Watch the video above to learn more about School of Music's fearless students and the paths they're trailblazing.
Update: Support scholarships for performing arts Terps. Today is Scholarship Day!
The School of Theatre, Dance, and Performance Studies is cultivating teaching artists. Watch the video above to learn more about the MFA Candidates, why they chose to pursue graduate-level studies at TDPS and how their passions and art intersect.
The classical music world is exploding with change. Each day, we experience new ways to present classical music, hear emerging composers changing the landscape and witness surprising ways to appreciate this sublime art form. It’s vital that young aspiring performers genuinely understand why classical music is changing so they can apply this insight to their own performance and artistry.
Sarah York has been a student at the University of Maryland School of Music since 2007 and is currently pursuing a Master of Music in Violin Performance. This is Sarah’s first time attending and blogging about the National Orchestral Institute.
Although this is the National Orchestral Institute, and we will be playing a number of monumental full orchestra works under some great conductors in the next month, our first week focused on working in small chamber groups and three unconducted chamber orchestras.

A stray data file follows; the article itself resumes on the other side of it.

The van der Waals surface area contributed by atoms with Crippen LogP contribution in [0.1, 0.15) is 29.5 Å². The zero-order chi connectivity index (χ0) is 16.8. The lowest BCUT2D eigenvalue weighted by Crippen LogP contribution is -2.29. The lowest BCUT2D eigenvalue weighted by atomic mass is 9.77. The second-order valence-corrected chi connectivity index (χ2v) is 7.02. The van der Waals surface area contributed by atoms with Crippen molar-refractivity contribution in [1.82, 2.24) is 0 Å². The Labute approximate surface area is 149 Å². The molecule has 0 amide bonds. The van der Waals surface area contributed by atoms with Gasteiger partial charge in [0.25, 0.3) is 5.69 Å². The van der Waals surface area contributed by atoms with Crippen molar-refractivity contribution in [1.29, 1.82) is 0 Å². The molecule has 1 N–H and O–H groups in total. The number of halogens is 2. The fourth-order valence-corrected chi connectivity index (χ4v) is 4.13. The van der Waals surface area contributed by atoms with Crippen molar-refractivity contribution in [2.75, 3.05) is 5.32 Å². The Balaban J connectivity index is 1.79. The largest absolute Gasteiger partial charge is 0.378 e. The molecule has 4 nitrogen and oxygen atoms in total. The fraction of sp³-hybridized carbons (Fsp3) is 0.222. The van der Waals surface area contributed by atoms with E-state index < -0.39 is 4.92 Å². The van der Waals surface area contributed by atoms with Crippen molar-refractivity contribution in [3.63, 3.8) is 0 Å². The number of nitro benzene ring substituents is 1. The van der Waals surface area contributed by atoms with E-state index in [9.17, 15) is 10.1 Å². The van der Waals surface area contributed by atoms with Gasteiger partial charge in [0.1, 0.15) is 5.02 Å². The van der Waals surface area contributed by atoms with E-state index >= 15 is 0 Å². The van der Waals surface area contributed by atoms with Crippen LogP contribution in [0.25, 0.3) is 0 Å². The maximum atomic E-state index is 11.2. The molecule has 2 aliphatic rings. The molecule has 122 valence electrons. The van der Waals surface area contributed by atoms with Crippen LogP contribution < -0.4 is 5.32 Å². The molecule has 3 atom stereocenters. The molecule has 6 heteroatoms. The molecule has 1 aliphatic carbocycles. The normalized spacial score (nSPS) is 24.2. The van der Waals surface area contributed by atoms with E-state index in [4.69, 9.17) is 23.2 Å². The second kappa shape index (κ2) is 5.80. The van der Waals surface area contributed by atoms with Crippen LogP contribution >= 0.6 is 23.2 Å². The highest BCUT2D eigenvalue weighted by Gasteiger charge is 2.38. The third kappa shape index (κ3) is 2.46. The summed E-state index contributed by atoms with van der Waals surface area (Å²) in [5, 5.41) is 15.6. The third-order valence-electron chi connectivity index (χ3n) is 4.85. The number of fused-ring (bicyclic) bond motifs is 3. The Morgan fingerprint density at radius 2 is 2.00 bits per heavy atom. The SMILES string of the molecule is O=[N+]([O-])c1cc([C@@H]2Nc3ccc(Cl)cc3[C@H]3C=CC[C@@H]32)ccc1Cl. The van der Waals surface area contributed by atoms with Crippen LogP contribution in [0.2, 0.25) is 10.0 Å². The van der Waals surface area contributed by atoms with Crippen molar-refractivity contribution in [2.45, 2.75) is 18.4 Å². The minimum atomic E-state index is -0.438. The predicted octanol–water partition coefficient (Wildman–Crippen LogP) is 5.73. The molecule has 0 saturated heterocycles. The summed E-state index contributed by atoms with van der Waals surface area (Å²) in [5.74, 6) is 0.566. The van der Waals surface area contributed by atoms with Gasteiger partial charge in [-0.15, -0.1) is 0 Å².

I’ve learned, especially sitting on the last stand of second violins, that every player is responsible for propelling the music forward, and if we wait for others to move, the music loses its momentum.
If you are planning on attending any of National Orchestral Institute's free Open Rehearsals, please note that only paid parking options are available to visitors during the daytime:
The UMD School of Music’s National Orchestral Institute and Festival (NOI) welcomes nearly 100 talented orchestral musicians for four weeks of dynamic music-making, June 6–29, 2013, at the Clarice Smith Performing Arts Center.
It was during a flamenco class at the University of Maryland that School of Theatre, Dance, and Performance Studies professor Karen Kohn Bradley and Dr. Jose Contreras-Vidal realized they shared a common interest in movement analysis. Curious about the effects that dancing has on the brain, the duo ultimately decided to take their mutual interest to the next step and conduct experiments into what changes happen in the brain when a person dances.
Their project, which Bradley calls “Your Brain on Dance: The neural symphony of expressive movement” explores ways the body expresses personality, emotions and beliefs through movement, and the ways in which movement changes the brain. Bradley and Contreras-Vidal selected a number of skilled dancers to don an EEG brain cap. This enabled them to examine the effects that dancing has on the brain.
Bringing to life one of the most beloved (and most produced) operas in the history of the art form is a daunting task but, in the capable hands of the School of Theatre, Dance, and Performance Studies’ scenic designer and MFA candidate Jake Ewonus, La Bohème springs vividly to life. I sat down with Jake to ask about his experiences designing the show.
The livestream of A Meeting of Two Oceans: Dialogue on Sufism and Buddhism will be viewable through this link on Tuesday, May 7, 2013 between 1:45PM and 3PM EST. Please note that Microsoft Silverlight must be installed